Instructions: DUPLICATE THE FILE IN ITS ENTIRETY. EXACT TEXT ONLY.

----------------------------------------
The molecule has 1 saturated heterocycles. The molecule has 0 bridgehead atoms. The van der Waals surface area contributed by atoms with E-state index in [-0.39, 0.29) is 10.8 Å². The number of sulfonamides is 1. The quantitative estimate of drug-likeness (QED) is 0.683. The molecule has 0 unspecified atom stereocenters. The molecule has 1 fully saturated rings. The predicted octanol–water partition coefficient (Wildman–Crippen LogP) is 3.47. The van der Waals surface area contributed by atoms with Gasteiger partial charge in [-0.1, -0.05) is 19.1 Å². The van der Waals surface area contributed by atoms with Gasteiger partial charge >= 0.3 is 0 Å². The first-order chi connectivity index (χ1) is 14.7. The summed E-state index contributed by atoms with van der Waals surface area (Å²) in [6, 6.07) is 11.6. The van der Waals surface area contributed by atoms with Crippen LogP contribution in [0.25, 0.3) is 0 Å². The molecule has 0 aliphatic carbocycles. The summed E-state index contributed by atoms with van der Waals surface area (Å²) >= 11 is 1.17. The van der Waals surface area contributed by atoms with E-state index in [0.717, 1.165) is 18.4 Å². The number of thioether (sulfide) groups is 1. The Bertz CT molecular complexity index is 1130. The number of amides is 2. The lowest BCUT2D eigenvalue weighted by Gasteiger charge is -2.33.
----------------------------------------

The molecule has 1 saturated heterocycles. The molecule has 0 bridgehead atoms. The van der Waals surface area contributed by atoms with E-state index in [-0.39, 0.29) is 10.8 Å². The number of sulfonamides is 1. The quantitative estimate of drug-likeness (QED) is 0.683. The molecule has 0 unspecified atom stereocenters. The molecule has 1 fully saturated rings. The predicted octanol–water partition coefficient (Wildman–Crippen LogP) is 3.47. The van der Waals surface area contributed by atoms with Gasteiger partial charge in [-0.1, -0.05) is 19.1 Å². The van der Waals surface area contributed by atoms with Gasteiger partial charge >= 0.3 is 0 Å². The first-order chi connectivity index (χ1) is 14.7. The summed E-state index contributed by atoms with van der Waals surface area (Å²) in [6, 6.07) is 11.6. The van der Waals surface area contributed by atoms with Crippen LogP contribution in [0.25, 0.3) is 0 Å². The molecule has 0 aliphatic carbocycles. The summed E-state index contributed by atoms with van der Waals surface area (Å²) >= 11 is 1.17. The van der Waals surface area contributed by atoms with E-state index in [0.717, 1.165) is 18.4 Å². The number of thioether (sulfide) groups is 1. The Bertz CT molecular complexity index is 1130. The number of amides is 2. The lowest BCUT2D eigenvalue weighted by Gasteiger charge is -2.33.